lowed In support of the bill and Mr. Kcan
closed In opposition.
Mr. Klklnn wa frequently interrupted and .
several spirited colloquies marked the
progress of his remarks. No senator being
prepared to speak, the senate adjourned
Speech by Mr. El kins.
The routine business occupied the senate
very few minutes, after which Mr. Elkln
took the floor.
Mr. Elklns announced at the outset hi
desire to secure legislation that would
secure to the people "a prompt and ade
quate remedy for the evils. Injustices, abuse
and wrongs of every kind practiced by rail
roads, or in any way growing out ot their
operation," but he said that while he
favors the pending bill he wanted to make
It "better and stronger." II said that lie
wa In hearty accord with the president
on the subject of railroad rat legislation
and Indicated tho respects In which,
acco:dlng to his opinion, the bill fall short
In accomplishing all that should b accom
plished by railroad legislation. Among
these were the following: A prohibition
against railroads producing, selling or
shipping their own coal and other like
articles In competition with other owners.
requirement that switches shall be built,
where needed to accommodate business; a
requirement compelling Interstate roads to
make connections with connecting line and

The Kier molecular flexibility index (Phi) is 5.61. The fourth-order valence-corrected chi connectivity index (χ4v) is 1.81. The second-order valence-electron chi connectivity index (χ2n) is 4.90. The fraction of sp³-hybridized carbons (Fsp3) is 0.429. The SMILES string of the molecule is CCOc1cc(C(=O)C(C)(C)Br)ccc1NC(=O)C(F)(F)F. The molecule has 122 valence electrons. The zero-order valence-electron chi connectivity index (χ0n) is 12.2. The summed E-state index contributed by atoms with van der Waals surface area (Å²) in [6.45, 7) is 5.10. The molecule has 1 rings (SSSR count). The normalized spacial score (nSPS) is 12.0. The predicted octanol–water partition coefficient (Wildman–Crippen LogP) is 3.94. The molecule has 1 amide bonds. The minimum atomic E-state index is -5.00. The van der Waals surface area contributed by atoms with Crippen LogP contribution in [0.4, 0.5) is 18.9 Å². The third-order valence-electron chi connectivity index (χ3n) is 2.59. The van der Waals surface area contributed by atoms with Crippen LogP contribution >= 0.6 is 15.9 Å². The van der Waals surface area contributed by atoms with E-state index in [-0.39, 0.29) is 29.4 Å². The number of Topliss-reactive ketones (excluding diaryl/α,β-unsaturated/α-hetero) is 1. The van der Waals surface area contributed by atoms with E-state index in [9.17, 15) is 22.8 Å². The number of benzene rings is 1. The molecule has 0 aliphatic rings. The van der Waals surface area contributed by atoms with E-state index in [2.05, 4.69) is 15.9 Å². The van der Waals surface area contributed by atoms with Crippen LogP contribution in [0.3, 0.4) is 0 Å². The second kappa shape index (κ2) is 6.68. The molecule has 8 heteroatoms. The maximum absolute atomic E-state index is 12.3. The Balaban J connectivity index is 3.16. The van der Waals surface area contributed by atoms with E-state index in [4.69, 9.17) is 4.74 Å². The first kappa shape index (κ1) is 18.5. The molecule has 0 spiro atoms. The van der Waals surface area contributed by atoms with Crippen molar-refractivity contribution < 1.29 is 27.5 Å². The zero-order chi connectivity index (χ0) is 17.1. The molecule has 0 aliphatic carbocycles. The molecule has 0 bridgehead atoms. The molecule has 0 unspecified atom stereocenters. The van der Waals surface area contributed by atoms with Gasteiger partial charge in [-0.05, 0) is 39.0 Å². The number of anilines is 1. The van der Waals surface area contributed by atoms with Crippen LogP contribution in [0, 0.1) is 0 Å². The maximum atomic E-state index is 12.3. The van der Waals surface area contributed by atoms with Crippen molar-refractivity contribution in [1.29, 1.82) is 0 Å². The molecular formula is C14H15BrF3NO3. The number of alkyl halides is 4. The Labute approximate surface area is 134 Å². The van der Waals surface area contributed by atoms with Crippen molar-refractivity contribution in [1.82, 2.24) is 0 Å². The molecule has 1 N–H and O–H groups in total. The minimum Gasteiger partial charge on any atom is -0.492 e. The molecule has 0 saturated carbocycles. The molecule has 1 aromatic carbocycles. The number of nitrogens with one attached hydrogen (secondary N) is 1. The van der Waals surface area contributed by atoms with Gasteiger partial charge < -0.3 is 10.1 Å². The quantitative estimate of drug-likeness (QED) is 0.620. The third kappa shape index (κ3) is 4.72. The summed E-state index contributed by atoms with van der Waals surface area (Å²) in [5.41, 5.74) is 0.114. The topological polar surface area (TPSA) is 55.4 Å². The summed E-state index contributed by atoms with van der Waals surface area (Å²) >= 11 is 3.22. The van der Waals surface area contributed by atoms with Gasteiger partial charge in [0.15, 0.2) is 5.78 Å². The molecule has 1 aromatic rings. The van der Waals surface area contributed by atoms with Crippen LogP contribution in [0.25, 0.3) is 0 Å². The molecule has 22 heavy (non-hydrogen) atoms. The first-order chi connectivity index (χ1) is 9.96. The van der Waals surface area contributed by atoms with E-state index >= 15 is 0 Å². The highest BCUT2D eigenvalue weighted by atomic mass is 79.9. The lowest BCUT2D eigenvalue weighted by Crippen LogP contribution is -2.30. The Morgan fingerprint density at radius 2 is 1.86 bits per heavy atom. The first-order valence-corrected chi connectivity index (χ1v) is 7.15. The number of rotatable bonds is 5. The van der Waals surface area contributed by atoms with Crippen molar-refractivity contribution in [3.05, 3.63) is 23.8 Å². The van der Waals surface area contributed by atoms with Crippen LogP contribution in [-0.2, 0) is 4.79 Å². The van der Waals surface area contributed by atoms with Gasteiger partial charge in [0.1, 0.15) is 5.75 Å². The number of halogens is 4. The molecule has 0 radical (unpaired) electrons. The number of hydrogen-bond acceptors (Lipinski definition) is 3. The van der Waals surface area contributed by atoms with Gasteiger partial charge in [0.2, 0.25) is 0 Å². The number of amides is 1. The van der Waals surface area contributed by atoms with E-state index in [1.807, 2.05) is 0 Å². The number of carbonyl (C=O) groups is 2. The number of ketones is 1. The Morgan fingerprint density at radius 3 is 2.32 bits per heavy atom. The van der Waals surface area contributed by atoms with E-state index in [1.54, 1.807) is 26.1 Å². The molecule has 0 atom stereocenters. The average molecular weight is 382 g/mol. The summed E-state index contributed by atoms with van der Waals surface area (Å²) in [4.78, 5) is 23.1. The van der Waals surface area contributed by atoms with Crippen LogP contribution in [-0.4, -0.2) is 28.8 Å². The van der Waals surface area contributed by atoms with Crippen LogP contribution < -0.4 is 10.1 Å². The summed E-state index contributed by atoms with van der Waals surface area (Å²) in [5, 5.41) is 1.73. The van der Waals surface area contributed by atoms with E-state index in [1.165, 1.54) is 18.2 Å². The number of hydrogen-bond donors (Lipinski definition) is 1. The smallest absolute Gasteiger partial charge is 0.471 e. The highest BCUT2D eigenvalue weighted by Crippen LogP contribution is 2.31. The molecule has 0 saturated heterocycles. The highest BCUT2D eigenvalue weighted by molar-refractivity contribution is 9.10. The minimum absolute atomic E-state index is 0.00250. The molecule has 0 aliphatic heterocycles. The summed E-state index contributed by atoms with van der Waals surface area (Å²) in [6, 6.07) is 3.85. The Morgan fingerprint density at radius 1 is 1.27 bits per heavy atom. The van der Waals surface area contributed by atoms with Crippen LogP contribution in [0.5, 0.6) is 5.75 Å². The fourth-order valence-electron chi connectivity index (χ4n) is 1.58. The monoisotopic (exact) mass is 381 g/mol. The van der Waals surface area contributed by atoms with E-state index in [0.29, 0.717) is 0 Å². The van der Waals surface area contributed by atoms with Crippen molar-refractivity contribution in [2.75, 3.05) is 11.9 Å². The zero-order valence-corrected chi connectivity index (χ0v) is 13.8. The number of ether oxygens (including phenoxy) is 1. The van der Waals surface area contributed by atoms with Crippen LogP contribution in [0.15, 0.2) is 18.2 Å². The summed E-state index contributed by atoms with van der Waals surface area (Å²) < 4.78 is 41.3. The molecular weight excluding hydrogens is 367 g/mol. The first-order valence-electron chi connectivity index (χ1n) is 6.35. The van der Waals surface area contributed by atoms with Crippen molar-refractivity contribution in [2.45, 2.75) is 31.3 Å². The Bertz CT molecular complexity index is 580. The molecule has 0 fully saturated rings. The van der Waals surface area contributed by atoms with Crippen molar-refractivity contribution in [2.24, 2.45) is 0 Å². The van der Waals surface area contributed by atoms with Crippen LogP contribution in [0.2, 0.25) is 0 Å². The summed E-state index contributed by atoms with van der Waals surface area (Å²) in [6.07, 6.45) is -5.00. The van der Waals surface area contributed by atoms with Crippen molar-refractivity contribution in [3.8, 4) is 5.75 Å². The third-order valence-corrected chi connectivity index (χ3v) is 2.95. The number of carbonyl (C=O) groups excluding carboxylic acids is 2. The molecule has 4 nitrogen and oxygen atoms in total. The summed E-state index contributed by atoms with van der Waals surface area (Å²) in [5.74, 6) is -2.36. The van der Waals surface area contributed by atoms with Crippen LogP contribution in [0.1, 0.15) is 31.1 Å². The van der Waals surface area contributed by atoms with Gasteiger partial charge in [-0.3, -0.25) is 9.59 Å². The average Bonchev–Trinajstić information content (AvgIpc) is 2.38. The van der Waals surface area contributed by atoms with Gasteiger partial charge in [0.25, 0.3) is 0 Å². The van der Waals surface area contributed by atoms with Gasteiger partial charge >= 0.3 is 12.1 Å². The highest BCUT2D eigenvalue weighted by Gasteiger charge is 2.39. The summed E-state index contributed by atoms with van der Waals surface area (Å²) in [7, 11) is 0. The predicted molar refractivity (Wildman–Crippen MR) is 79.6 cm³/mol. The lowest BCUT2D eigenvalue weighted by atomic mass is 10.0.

a requirement for the fair and Just distrl-
buHonar cajajsmOnj shippers. -
He expressed the conviction that ther
should be a definite provision in the bill
denying the power , to a commission to fix
rate between localities on divergent line."
After considering the question of court
review at some length, Mr. Elkln an
nounced hi conclusion in th following
First, that any legislation attempting to
confer upon the Interstate Commerce com
mission the power to nx rates will De un
constitutional unless it prescribe "the
standard of charges which shall control"
and requires tho commission to conform
thereto In fixing rates.
Second, that any legislation attempting to
fix rates would be unconstitutional, whose
nractical effect Is to deny to common car
riers the right to invoke and obtain, in due
time, the protection or tne court rrom
being compelled to transport pron or
property at rate which violate th car
riers constitutional right.
He declared that the pending bill works
a clear delegation of tne congressional
power to fix rates, and added: "It would
eeem, therefore, necessarily to follow that
the provision of the bill conferring rato
fixing power upon the commission are un